Andy Jackson was diagnosed with Chronic Myeloid Leukaemia in September 2003 at the age of 18.
“It’s not every day that you hear the words ‘You have leukaemia’ and I still remember it as if it was yesterday.
I had been rushed to the Eye Specialist Unit at Kingston Hospital after a routine eye examination had revealed haemorrhaging in the back of my eyes. Two blood tests later and it was all confirmed. I had leukaemia.
My initial reaction was a mixture of shock and denial. I couldn’t have leukaemia, I thought, as I’d been working all summer. Besides, I was only 18 and had always considered myself relatively fit.
In hindsight, I was actually pretty ill. I’d been suffering from headaches and general tiredness all summer and had begun to get that head rush feeling you occasionally get when you stand up too quickly on a regular basis. I’d also lost a bit of weight and would wake up in the morning drenched in sweat. To cap it all off, my vision, which, up to that point, had been perfect, had become blurry.
Minutes after my diagnosis, I was rushed to the Hammersmith Hospital by flashing ambulance and after three further examinations and more blood tests I was admitted to its specialist Cancer Unit. I had Chronic Myeloid Leukaemia. It all happened so fast that I don’t really think I fully understood the implications of what it all meant. The doctors were fantastic in explaining what it all meant but were careful not to overwhelm me with information.
Me and Dad in Sydney six months before transplant
Lying in my bed on the ward that night my overwhelming feeling was one of guilt. I wasn’t scared, I wasn’t angry, just really, really guilty for adding to my families already sizeable worries. My Mum had been diagnosed with terminal bowel cancer only three months earlier and we had only just come to terms with it all as a family. God knows how my sister and Dad must have felt that evening. In the space of three months they had to brace themselves for the possibility of losing not one but two of their loved ones.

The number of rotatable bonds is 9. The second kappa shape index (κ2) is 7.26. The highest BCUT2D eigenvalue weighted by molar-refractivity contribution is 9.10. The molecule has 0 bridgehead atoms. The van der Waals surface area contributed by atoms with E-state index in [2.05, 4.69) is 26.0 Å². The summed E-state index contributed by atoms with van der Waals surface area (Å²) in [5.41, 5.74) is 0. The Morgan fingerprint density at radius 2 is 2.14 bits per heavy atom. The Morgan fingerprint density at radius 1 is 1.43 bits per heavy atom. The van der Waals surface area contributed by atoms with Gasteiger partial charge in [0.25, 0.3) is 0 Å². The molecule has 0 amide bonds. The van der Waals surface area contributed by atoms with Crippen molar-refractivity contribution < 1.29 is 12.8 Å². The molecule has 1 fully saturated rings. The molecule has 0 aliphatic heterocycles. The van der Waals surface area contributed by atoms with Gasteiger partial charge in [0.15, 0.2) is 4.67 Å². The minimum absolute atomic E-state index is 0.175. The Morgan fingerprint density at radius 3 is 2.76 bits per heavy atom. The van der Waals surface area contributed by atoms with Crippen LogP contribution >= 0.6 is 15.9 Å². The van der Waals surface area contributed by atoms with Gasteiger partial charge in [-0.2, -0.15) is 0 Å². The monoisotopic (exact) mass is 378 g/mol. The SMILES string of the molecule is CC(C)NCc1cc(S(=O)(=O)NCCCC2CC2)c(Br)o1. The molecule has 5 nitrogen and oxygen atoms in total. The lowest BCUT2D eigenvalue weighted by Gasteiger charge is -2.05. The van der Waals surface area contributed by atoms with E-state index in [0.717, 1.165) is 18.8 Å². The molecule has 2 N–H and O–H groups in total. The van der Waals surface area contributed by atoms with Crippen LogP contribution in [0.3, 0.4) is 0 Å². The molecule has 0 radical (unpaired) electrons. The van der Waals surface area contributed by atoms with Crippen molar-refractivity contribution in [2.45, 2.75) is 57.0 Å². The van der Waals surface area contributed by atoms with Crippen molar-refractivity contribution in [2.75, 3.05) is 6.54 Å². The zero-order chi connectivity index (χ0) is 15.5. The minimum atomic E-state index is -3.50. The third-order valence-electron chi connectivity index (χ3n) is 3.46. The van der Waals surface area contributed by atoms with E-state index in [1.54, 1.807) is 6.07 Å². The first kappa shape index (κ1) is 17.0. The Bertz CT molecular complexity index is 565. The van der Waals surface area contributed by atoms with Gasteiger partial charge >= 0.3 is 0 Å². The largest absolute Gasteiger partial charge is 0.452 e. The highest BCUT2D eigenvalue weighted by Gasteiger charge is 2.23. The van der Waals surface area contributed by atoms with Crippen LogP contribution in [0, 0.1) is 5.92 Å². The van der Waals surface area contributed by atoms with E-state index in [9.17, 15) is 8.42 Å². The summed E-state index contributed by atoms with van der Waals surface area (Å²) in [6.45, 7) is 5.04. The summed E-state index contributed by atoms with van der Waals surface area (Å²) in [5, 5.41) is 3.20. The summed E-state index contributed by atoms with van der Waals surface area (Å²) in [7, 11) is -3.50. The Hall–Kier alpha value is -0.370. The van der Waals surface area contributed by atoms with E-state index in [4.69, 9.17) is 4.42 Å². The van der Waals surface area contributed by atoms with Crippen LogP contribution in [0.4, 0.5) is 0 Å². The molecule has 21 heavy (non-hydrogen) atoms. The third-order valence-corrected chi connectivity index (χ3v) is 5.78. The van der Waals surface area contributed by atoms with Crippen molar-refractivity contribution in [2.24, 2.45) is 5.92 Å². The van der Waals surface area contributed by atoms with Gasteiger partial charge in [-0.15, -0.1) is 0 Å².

Over the next couple of days the doctors went about getting my white blood cell count under control. A healthy person is supposed to have between 4-10 white blood cells per ml of blood. I had more than 100 and it was these excess white blood cells that were causing all my symptoms.
I underwent a process called leukafresis which involved an amazing machine that took the blood out of one arm and removed the excess white blood cells before pumping the ‘clean’ blood back into my other arm. An incredible process that lasted a couple of hours and was repeated once more to ensure my white cell count was back within normal levels.
I then underwent the much dreaded bone marrow harvest. This is where the doctors put a needle into a bone in the lower portion of your back and extract a piece of bone marrow to run further tests on to identify the exact nature of the leukaemia and your bone marrow type. I’d be lying if I said that the process wasn’t painful – it was – but it was bearable and you don’t see the size of the needle until you’re finished as you have to lie on your side facing away from the doctor. This is definitely for the best, believe me!
After that, I was free to go home and would return to the hospital once a week for a check-up and discussion on the donor search. To keep the blood cell count under control I was put on a mild form of chemotherapy in the form of a daily tablet called hydroxyurea. This killed off the excess white blood cells on their creation, keeping me human.
My energy levels picked up quickly and I started to feel human again. The headaches stopped, the vision returned to normal and I felt, comparatively, great.
I had been a week away from starting at university when I was diagnosed but with a potential bone marrow transplant around the corner and my Mum struggling in her own battle against cancer, I made the decision to defer. Exeter was fantastic about it all and promised to keep the place open indefinitely.
Recovering on the ward after another round of chemo
With Dad having to go to work and Kate still at school, it was left to me to look after Mum when she was having an off day on her chemo cycle. I actually found this incredibly beneficial as channelling my efforts into looking after someone else really helpful in my own battle against cancer made me feel valuable again and gave me a sense of purpose – something which I felt I’d lost since being diagnosed. It naturally drew Mum and I closer, too, and we bounced off each other throughout our ordeal.
Shortly before Christmas I was told the news that they had found a donor which was a massive relief as with each passing week, I was getting ever more anxious that a donor might never be found. Mum, whose own condition had not improved, was delighted and for the first time had something to smile about (although she was hiding her own suffering well).